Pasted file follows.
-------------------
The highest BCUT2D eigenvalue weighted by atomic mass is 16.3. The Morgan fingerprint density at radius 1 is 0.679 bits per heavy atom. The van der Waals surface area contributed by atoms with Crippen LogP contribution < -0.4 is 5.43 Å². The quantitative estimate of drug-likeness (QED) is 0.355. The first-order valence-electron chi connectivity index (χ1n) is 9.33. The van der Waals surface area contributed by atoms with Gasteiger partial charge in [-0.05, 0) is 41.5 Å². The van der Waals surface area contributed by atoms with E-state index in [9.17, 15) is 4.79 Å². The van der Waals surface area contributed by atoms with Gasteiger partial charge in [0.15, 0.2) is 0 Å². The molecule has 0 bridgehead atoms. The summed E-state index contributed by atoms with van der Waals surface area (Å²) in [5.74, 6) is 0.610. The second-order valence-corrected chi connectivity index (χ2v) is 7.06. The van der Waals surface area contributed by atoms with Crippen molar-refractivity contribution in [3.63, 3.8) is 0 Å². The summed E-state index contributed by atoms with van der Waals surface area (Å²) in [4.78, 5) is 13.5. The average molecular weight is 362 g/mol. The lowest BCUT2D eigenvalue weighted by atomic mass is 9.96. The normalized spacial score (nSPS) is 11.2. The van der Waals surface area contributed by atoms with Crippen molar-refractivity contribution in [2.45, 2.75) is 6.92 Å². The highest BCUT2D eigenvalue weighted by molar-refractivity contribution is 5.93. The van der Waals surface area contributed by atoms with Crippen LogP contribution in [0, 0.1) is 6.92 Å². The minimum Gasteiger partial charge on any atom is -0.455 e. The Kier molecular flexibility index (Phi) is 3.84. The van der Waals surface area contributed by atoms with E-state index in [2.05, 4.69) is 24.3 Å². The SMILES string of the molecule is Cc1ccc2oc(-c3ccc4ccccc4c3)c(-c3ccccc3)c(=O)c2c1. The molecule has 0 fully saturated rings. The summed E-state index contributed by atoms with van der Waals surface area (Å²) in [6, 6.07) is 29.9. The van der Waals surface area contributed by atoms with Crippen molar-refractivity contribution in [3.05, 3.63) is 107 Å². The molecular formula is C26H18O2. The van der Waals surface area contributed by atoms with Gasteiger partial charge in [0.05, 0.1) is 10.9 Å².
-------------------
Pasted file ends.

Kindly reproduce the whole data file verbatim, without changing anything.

The highest BCUT2D eigenvalue weighted by atomic mass is 16.3. The Morgan fingerprint density at radius 1 is 0.679 bits per heavy atom. The van der Waals surface area contributed by atoms with Crippen LogP contribution < -0.4 is 5.43 Å². The quantitative estimate of drug-likeness (QED) is 0.355. The first-order valence-electron chi connectivity index (χ1n) is 9.33. The van der Waals surface area contributed by atoms with Gasteiger partial charge in [-0.05, 0) is 41.5 Å². The van der Waals surface area contributed by atoms with E-state index in [9.17, 15) is 4.79 Å². The van der Waals surface area contributed by atoms with Gasteiger partial charge in [0.15, 0.2) is 0 Å². The molecule has 0 bridgehead atoms. The summed E-state index contributed by atoms with van der Waals surface area (Å²) in [5.74, 6) is 0.610. The second-order valence-corrected chi connectivity index (χ2v) is 7.06. The van der Waals surface area contributed by atoms with Crippen molar-refractivity contribution in [3.63, 3.8) is 0 Å². The summed E-state index contributed by atoms with van der Waals surface area (Å²) in [4.78, 5) is 13.5. The average molecular weight is 362 g/mol. The lowest BCUT2D eigenvalue weighted by atomic mass is 9.96. The normalized spacial score (nSPS) is 11.2. The van der Waals surface area contributed by atoms with Crippen molar-refractivity contribution in [2.45, 2.75) is 6.92 Å². The highest BCUT2D eigenvalue weighted by molar-refractivity contribution is 5.93. The van der Waals surface area contributed by atoms with Crippen LogP contribution in [0, 0.1) is 6.92 Å². The minimum Gasteiger partial charge on any atom is -0.455 e. The Kier molecular flexibility index (Phi) is 3.84. The van der Waals surface area contributed by atoms with E-state index in [2.05, 4.69) is 24.3 Å². The SMILES string of the molecule is Cc1ccc2oc(-c3ccc4ccccc4c3)c(-c3ccccc3)c(=O)c2c1. The molecule has 0 fully saturated rings. The summed E-state index contributed by atoms with van der Waals surface area (Å²) in [6, 6.07) is 29.9. The van der Waals surface area contributed by atoms with Crippen molar-refractivity contribution in [3.05, 3.63) is 107 Å². The molecular formula is C26H18O2. The van der Waals surface area contributed by atoms with Gasteiger partial charge in [0.05, 0.1) is 10.9 Å².